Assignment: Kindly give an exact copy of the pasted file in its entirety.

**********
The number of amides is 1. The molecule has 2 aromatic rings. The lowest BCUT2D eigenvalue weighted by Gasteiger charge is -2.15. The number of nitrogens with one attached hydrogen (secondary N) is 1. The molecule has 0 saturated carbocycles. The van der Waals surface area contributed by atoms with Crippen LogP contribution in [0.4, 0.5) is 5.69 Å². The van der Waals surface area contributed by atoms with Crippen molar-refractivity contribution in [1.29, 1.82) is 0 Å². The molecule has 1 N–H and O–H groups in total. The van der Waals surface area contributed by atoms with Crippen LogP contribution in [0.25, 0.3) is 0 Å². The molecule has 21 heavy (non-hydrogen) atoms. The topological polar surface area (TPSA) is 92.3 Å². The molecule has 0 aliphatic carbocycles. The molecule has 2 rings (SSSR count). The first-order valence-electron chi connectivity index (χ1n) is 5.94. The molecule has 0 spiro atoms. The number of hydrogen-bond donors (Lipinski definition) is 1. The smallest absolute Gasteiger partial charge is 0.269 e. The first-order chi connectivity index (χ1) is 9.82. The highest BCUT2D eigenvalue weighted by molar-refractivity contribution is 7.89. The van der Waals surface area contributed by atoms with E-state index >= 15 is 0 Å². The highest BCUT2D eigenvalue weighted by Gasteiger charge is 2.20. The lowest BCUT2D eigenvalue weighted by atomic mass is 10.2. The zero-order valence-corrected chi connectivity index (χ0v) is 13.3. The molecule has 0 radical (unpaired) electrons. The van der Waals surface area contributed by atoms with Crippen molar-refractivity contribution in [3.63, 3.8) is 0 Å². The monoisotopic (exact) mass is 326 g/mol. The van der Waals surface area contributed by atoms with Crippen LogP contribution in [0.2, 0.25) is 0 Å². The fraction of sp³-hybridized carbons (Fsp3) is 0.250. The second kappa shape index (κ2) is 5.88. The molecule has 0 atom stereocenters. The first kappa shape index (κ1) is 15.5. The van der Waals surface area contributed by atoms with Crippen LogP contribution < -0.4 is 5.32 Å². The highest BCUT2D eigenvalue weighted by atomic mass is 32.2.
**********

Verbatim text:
The number of amides is 1. The molecule has 2 aromatic rings. The lowest BCUT2D eigenvalue weighted by Gasteiger charge is -2.15. The number of nitrogens with one attached hydrogen (secondary N) is 1. The molecule has 0 saturated carbocycles. The van der Waals surface area contributed by atoms with Crippen LogP contribution in [0.4, 0.5) is 5.69 Å². The van der Waals surface area contributed by atoms with Crippen molar-refractivity contribution in [1.29, 1.82) is 0 Å². The molecule has 1 N–H and O–H groups in total. The van der Waals surface area contributed by atoms with Crippen LogP contribution in [0.25, 0.3) is 0 Å². The molecule has 21 heavy (non-hydrogen) atoms. The topological polar surface area (TPSA) is 92.3 Å². The molecule has 0 aliphatic carbocycles. The molecule has 2 rings (SSSR count). The first-order valence-electron chi connectivity index (χ1n) is 5.94. The molecule has 0 spiro atoms. The number of hydrogen-bond donors (Lipinski definition) is 1. The smallest absolute Gasteiger partial charge is 0.269 e. The first-order chi connectivity index (χ1) is 9.82. The highest BCUT2D eigenvalue weighted by molar-refractivity contribution is 7.89. The van der Waals surface area contributed by atoms with E-state index >= 15 is 0 Å². The highest BCUT2D eigenvalue weighted by Gasteiger charge is 2.20. The lowest BCUT2D eigenvalue weighted by atomic mass is 10.2. The zero-order valence-corrected chi connectivity index (χ0v) is 13.3. The molecule has 0 radical (unpaired) electrons. The van der Waals surface area contributed by atoms with Crippen molar-refractivity contribution in [3.63, 3.8) is 0 Å². The monoisotopic (exact) mass is 326 g/mol. The van der Waals surface area contributed by atoms with Crippen LogP contribution in [0.2, 0.25) is 0 Å². The fraction of sp³-hybridized carbons (Fsp3) is 0.250. The second kappa shape index (κ2) is 5.88. The molecule has 0 atom stereocenters. The first kappa shape index (κ1) is 15.5. The van der Waals surface area contributed by atoms with Crippen LogP contribution < -0.4 is 5.32 Å². The highest BCUT2D eigenvalue weighted by atomic mass is 32.2.